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A young boy giving the thumbs up while standing on some steps.


With every passing day, it seems like our mainstream culture becomes more complex and, therefore, more difficult to navigate.

As adults, it’s tough to keep up with the top news stories, stay in the loop at our kids’ schools, maintain a thriving business, and support a loving home. If we’re having trouble keeping everything straight, can you imagine how our children must feel?

Of course, kids don’t have the same concerns as grown-ups, but there’s no doubt that they sense when things are veering out of control. In turn, it’s up to us to guide them through unpredictable times and boost their confidence along the way.

When we nurture autonomy and self-esteem in the younger generations, we’re empowering them so they can intelligently deal with future situations – whether good, bad, or in between.

10 Tips For Raising Confident Kids

Be specific when giving praise

Do we praise our kids too often? I’d argue no, but perhaps we should be more mindful of the words we use. What do I mean? Well, if your child is last to finish a race, you shouldn’t tell him how proud you are that he lost. However, you should express your admiration for how hard he tried.

Be sensible about setting goals

Your child tells you she’s going to be the first woman to walk on the rings of Saturn. You admire her choice of a demanding and daring career, but you know this will never happen. What do you say?

There’s no sense in completely bursting her bubble. You can help her to succeed by breaking down her lofty goal, and creating smaller, realistic targets that are actually within her grasp. For example, ask her how she plans to become an astronaut and if she can acquire some of the necessary skills now.

Speak the words you want to hear

Kids are like sponges; they soak up what’s happening around them and then use this information to determine their own behavior. Therefore, think twice about the words you use around children. Give yourself (verbal) credit for a job well done, compliment yourself on a work in progress, and occasionally laugh off your mistakes. When kids see that perfection isn’t the be all and end all, they’re more likely to stick with a difficult project to the end.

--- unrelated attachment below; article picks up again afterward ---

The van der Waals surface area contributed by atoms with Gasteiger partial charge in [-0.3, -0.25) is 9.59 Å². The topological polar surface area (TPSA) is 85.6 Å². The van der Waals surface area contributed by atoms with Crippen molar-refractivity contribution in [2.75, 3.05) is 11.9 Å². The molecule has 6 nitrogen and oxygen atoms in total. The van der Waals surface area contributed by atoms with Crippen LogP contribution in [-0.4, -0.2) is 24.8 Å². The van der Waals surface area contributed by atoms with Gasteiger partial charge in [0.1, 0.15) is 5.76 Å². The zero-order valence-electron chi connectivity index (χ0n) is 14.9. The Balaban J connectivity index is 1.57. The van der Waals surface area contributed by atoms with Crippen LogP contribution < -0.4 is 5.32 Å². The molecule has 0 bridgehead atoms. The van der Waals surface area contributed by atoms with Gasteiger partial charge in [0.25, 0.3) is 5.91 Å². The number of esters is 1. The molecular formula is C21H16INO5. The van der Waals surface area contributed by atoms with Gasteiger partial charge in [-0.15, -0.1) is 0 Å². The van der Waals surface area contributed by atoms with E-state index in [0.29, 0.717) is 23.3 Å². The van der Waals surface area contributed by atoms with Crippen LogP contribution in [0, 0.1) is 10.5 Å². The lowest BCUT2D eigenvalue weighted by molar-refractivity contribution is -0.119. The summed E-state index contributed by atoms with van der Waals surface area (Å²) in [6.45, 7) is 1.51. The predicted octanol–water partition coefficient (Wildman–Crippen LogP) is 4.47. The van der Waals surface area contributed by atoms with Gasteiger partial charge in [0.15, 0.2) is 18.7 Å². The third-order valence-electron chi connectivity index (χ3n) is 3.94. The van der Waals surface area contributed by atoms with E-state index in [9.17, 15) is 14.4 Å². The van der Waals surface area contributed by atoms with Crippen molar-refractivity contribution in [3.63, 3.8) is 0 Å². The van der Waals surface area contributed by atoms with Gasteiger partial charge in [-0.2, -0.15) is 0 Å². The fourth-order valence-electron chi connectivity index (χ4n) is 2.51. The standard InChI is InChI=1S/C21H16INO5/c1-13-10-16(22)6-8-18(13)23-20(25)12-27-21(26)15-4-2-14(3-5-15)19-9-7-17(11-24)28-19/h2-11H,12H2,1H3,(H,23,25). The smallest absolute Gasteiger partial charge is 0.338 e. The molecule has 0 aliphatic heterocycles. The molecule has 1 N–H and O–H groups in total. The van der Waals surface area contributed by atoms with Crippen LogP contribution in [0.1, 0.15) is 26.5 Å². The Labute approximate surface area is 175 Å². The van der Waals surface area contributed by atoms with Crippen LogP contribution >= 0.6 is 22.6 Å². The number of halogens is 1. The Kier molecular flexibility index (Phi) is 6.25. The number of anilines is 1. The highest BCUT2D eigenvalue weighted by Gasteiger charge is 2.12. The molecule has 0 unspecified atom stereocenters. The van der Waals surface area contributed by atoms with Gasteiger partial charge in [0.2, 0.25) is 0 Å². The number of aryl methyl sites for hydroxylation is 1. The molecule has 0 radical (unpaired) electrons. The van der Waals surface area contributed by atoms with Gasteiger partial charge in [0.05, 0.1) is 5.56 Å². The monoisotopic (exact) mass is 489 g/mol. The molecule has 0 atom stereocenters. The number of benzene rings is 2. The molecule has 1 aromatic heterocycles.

Be patient with mistakes

Kids can’t help but make mistakes, especially when they’re learning a new skill. While it can be frustrating to watch a child fail over and over again, it’s important to stand back and let her figure stuff out on her own. When she finally accomplishes her task, you’ll appreciate the tangible sense of confidence and the terrific boost of self-esteem.


With so much going on around us, it’s easy to get distracted. But when it comes to your kids, it behooves you to tune in. When your child has something on her mind, encourage her to share her thoughts. Most importantly, when she’s ready to open up, be ready to listen.

A girl is throwing a frisbee in the air.

Photo by: https://unsplash.com/@baranskito

Encourage adventure

You may not be a thrill-seeker, but what if your child thrives on adventure? Don’t let your own hang ups get in the way of your kids’ exploratory nature. Instead, support new experiences and applaud your child’s effort when he strikes out on his own.

Let go

When your little one asks to do something, let her give it a shot (even if it’s easier for you to do it yourself). You may need to show her the ropes, but then step back and give her space to try.  Within a safe environment, children are curious and self- confident when attempting new skills.

Be loud when necessary

When you see something amiss, don’t hesitate to set it right. Show your children that there are times when it’s appropriate to say “no,†or “leave me alone.†Reinforce that their safety and comfort always matter and they have the right to speak up for themselves. Always.

Ask to learn more

As long as your child is making smart, safe choices, your support makes a huge difference. Whatever your kid is passionate about, even if it’s the polar opposite of what you expected, be open-minded and ask to learn more.


Children thrive on unconditional love. To that end, be sure to let your little one know that she is loved beyond measure and that you will always care for her, even when she makes mistakes.

We need confident kids

We know that the future will demand a lot of our children. With this in mind, it’s our job as parents and caregivers to do all we can to raise curious, kind, and confident kids. This doesn’t mean we should skip over the care-free days of childhood and put our kids on a fast-track to adulthood. Instead, we need to treat each day as an opportunity to impart hard-won wisdom and to lovingly urge children everywhere to live up to their potential.


A woman and two children laying on the ground.

Samara Kamenecka is a VA specializing in SEO and content creation, based in Spain. When she’s not exploring the city with her husband, their two kids and their dog, she’s busy blogging about everything from toddler toys to time-outs over at www.tinyfry.com.   You can also find Samara on Pinterest.

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